Oh, now you trust me. Fine. When you plug “Dead Jed” into the search box, one of the first listings is  “Jed the Dead” by Alan Dean Foster, a book Amazon does not even carry (its alternative sellers do, however).

 “Dead Jed’ is on the Barnes and Noble site. And at half.com. But Amazon and its billion customers remain Dead Jed-free.

For now.

At some point “Dead Jed” will be listed, and I can only guess the majority of sales will come through Amazon. I’d like to think the middle-grade book would do just as well in independent bookstores, but they don’t have Amazon’s interstellar reach.

I don’t care how people get the book as long as they get the book. I believe my small independent publisher – Month9Books – feels the same way.

I’ll be rooting for Jaime and his novel approach, and will be happy to visit an independent bookstore to buy it. But if that store does not carry it, I hope he doesn’t mind if I buy the book it on Amazon. I am a Prime member, after all, and love the fast, free shipping.


All about the fan

How many people does it take to form a club? One? If so, I would like to introduce the official Dead Jed Fan Club, better known at this point as Joshua.

Joshua is uniquely qualified to be the Dead Jed Fan Club because in his room he has displayed a Dead Jed post card, signed by me. He also has admitted to family members he wants to read the book when it comes out December 3. He has thus met all the requirements of the Dead Jed Fan Club – he likes reading, he likes zombies, and he did not stuff my autograph in his underwear drawer.

There are those who might argue that one person cannot make a club, and to them I say – whatever. You can make that rule when your character has a fan club.

In the spirit of full disclosure, I must note Joshua has not exactly agreed to being the Dead Jed Fan Club. I proclaimed it to be true via Twitter, and he not only favorited the tweet, but retweeted it. As far as I’m concerned, that’s as good as raising his right hand and saying, “I. Joshua, do solemnly agree to be the Dead Jed Fan Club and promise to carry out my duties — of which there are none at this point and if that changes, we’ll have to talk — to the best of my abilities.”

You are probably wondering just how a 13-year-old boy became such a fan-club prodigy. Imagine a male infant born on the floor of Comicon 13 years ago, his mother sure she had two more weeks before he would arrive, thus spending a glorious San Diego weekend cosplaying as Ethereaus, Goddess of Eternity, her powers as plain as the silver colander on her head. Now imagine that baby taking it all in, the superheroes and space warriors and, of course zombies. Could his destiny have been any different?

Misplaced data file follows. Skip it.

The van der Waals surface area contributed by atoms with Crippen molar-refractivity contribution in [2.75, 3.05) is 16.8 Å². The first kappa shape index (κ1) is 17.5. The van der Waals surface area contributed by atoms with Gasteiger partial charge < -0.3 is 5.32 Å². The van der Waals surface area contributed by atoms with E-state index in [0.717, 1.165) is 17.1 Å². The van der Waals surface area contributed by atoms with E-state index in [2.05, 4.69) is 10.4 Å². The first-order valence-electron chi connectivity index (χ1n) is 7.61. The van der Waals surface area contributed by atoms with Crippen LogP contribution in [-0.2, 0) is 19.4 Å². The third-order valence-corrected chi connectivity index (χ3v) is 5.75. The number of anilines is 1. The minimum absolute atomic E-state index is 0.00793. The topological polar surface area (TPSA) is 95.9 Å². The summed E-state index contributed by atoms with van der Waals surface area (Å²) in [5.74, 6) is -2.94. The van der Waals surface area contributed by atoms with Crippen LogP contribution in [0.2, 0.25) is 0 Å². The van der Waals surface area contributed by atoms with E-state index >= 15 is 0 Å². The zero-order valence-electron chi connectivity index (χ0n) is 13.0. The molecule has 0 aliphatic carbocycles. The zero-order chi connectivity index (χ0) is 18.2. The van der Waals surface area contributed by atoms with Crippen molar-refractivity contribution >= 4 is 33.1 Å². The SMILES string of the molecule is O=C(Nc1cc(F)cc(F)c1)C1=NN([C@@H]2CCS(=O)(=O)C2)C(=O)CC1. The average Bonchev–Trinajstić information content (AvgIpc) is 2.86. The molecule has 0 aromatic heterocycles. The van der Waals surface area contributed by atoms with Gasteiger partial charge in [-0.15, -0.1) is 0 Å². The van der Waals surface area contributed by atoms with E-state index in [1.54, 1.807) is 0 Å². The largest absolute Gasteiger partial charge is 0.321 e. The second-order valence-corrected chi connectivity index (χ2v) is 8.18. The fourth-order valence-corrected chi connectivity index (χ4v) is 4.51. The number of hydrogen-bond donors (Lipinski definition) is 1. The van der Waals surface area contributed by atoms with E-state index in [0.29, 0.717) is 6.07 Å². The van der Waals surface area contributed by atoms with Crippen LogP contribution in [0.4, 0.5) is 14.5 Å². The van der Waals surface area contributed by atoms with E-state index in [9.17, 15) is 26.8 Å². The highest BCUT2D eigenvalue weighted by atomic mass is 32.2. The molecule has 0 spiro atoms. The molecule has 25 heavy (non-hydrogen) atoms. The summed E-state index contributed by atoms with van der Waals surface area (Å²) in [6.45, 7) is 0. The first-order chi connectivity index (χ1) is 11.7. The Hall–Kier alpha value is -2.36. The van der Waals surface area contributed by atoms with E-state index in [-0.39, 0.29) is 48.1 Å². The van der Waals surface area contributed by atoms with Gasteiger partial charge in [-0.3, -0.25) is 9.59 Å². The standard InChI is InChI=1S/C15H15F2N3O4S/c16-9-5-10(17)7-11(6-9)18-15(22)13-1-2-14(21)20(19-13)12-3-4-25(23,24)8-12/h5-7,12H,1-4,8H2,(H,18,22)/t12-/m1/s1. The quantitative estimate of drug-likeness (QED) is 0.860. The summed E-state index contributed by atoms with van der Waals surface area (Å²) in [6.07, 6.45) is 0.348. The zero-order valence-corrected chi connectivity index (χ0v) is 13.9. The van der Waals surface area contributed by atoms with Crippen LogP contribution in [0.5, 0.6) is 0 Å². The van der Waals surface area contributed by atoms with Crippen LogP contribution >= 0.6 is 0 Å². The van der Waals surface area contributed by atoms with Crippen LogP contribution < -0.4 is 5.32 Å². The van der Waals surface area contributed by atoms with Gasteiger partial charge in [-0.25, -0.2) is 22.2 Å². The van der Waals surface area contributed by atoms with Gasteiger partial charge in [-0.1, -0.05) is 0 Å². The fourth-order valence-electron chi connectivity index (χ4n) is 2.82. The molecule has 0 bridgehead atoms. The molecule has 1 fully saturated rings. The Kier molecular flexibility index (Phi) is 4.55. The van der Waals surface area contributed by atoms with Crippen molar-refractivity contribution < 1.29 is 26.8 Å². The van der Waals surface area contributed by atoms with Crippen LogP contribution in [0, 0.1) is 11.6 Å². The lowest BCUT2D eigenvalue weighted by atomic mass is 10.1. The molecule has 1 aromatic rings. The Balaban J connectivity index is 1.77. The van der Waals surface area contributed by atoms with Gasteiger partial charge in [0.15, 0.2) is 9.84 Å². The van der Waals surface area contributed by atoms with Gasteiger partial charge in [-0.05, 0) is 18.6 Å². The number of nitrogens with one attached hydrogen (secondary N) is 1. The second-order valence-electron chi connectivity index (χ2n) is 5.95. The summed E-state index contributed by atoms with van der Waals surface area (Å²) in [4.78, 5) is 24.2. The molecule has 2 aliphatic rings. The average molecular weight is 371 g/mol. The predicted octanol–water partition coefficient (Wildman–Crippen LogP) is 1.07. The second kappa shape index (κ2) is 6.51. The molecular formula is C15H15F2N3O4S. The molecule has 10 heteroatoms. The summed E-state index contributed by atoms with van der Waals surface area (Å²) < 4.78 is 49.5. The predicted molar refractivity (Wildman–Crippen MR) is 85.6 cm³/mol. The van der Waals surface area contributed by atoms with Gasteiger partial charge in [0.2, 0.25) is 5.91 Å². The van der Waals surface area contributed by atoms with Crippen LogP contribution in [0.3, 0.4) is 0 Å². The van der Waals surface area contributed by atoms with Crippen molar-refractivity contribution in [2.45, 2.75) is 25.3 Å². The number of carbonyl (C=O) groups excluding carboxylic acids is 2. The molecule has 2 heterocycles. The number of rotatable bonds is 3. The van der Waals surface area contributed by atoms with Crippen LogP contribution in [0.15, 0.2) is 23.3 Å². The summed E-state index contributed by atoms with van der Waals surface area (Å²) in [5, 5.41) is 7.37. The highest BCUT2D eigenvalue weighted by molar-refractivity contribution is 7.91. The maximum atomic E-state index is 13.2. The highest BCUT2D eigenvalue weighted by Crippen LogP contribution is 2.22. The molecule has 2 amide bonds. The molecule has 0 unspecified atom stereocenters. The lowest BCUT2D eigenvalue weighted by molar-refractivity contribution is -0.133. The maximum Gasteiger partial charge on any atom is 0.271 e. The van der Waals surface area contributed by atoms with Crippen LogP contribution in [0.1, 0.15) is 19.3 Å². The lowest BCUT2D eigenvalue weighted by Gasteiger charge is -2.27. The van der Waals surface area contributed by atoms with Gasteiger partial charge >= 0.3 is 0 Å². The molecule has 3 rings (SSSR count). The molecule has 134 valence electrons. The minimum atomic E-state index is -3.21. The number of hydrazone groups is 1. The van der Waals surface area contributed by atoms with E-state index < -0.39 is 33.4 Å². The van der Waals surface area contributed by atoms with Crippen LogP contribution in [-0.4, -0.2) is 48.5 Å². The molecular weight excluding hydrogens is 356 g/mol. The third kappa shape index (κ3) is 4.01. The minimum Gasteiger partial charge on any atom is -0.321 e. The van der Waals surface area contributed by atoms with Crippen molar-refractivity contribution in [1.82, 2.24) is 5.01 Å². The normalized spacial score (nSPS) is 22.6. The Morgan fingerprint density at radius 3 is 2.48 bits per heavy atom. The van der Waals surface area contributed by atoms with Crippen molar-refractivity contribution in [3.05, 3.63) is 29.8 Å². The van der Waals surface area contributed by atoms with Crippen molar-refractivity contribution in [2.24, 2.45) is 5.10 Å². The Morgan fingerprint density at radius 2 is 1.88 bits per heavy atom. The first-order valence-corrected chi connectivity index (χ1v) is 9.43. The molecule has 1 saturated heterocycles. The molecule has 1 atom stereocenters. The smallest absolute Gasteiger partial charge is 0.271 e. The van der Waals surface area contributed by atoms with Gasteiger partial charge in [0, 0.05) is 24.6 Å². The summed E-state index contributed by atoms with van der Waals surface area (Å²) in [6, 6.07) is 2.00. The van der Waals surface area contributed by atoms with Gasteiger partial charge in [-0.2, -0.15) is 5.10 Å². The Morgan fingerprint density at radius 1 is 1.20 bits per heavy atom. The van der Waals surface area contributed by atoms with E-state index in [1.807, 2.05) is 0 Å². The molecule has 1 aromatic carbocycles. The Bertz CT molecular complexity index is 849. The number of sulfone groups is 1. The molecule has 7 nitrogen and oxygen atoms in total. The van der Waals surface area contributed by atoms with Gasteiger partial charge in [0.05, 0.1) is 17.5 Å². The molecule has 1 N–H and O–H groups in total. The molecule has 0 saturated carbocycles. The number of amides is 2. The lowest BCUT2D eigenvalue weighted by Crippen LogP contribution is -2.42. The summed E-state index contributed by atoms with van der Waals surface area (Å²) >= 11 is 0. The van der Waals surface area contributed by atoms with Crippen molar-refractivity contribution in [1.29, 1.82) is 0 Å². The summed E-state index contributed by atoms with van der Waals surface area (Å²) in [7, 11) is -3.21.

Now stop imagining all that because of course it didn’t happen. Joshua’s aunt also is a writer, and she and I met at a book convention several months ago. She said, “My nephew would probably want to read Dead Jed, could you sign a post card for him?”

Little did I know that as soon as I said, “Sure,” the foundation of the Dead Jed Fan Club had been laid.  

I have no idea where the fan club will go from here. I’d like to think of a day where membership is doubled, if not tripled. And then in a few years, at the Elk Hills Mall Comicon (your photo with Grumpy Cat, $1!), a woman will give birth in the fan club’s booth and she will name it Jed, and he will, uh …

Yeah, I haven’t really thought that one out. Besides, it was getting a little too weird.


Where ideas come from

I am often asked, “Where did you get the idea for middle-school zombie,” and  by “often” I mean that one time I insisted on telling a colleague who made the mistake of feigning interest in my life outside the newsroom.

I don’t remember the specific day the idea arrived, only that it was hot, narrowing it down to one of the eight months in Phoenix that qualify as uncomfortably scorching (that would be March-October, for the uninitiated). However, I do vaguely recollect this particular day being at the end of August, when I was likely in the midst of one of my four daily showers.

While squirting body wash on a loofa, I thought about how difficult it would be for a zombie to fit into middle school. Yes, just like that.

Everyone knows middle-schoolers are hard on everyone. Not playing sports makes you an outsider. A  zit on your forehead makes you an outsider. Studying hard for good grades makes you an outsider. Ironically, being outside does not make you an outsider, as long as you are with the kids copping a smoke under the oak tree in the far corner of the playground.

Imagine what a middle-school zombie would go through. And that is precisely what I started to do. But not a flesh-eating, lurching, brain-dead zombie popularized in Hollywood. A nice, decent zombie who enters politely through doors rather than crashing through windows, and prefers chicken nuggets dipped in honey sauce over fresh human intestines when it came to after-school snacking.